June 9 (Bloomberg) -- U.K. winter natural gas advanced after Brent crude rose to its highest in more than a month.
Gas for the six months from October climbed as much as 0.45 pence, or 0.6 percent, to 72.2 pence a therm as of 4:46 p.m. in London, according to broker prices compiled by Bloomberg. That’s equal to $11.83 a million British thermal units.
Brent for July settlement gained as much as 1.5 percent to $119.59 a barrel on London’s ICE Futures Europe exchange, its highest since May 5. Oil costs can boost the price of some mainland European gas contracts, affecting the U.K. market because of pipeline links to the continent.
U.K. winter baseload power advanced 20 pence to 59.15 pounds a megawatt-hour, broker data show. Baseload is delivered around the clock.
Gas for next month was unchanged at 58.4 pence amid ample pipeline and liquefied gas flows and lower-than-usual demand for the time of year.
National Grid Plc forecast gas demand in the 24 hours through 6 a.m. tomorrow at 214 million cubic meters, 35 million less than normal for the season, according to the pipeline manager’s website. The nation’s pipelines will hold 337 million cubic meters of the fuel at that time, 1 million less than at the start of today.
Within-day gas slipped 0.3 pence to 59.1 pence a therm. Gas for tomorrow was at 59.2 pence.
“Temperatures are likely to remain close to average in most areas” from June 23 through July 7, the U.K.’s Met Office said on its website. “Some southern and eastern parts of the U.K. may continue to see above average temperatures at times.”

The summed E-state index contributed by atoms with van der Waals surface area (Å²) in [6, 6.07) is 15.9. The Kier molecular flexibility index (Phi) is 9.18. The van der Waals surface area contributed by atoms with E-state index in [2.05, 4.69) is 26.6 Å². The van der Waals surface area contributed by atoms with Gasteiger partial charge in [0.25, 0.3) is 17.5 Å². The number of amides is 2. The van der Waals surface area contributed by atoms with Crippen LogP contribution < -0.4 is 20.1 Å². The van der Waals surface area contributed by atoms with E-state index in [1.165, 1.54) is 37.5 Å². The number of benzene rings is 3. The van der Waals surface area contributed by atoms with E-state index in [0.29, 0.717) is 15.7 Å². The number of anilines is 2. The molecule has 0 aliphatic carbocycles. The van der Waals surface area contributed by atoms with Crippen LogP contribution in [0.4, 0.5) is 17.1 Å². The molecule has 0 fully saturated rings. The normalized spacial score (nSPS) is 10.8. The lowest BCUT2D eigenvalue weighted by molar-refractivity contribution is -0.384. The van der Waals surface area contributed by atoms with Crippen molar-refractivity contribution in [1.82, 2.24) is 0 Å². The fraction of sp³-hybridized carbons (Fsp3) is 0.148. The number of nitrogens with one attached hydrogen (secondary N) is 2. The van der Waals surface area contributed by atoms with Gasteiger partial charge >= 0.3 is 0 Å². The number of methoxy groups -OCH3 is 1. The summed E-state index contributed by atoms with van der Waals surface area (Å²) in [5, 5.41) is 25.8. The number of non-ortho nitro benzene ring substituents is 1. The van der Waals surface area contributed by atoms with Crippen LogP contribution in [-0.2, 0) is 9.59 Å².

The South Hook LNG terminal will receive an additional cargo of the fuel next week, according to Milford Haven Port Authority. The Rasheeda is due to dock on June 16, the port said on its website. It can carry 260,912 cubic meters of LNG, according to AISLive data on Bloomberg.
Deliveries from the Isle of Grain LNG facility east of London rose, grid data show. North Sea flows also increased into the Bacton Seal terminal and imports from the Netherlands climbed to an average rate of 17 million cubic meters a day after halting earlier today, according to the data.
U.K. baseload power for the next working day climbed 45 pence to 51.65 pounds ($84.99) a megawatt-hour, according to broker data compiled by Bloomberg.
--Editors: Rob Verdonck, Mike Anderson
To contact the reporter on this story: Ben Farey in London at email@example.com;
To contact the editor responsible for this story: Stephen Voss at firstname.lastname@example.org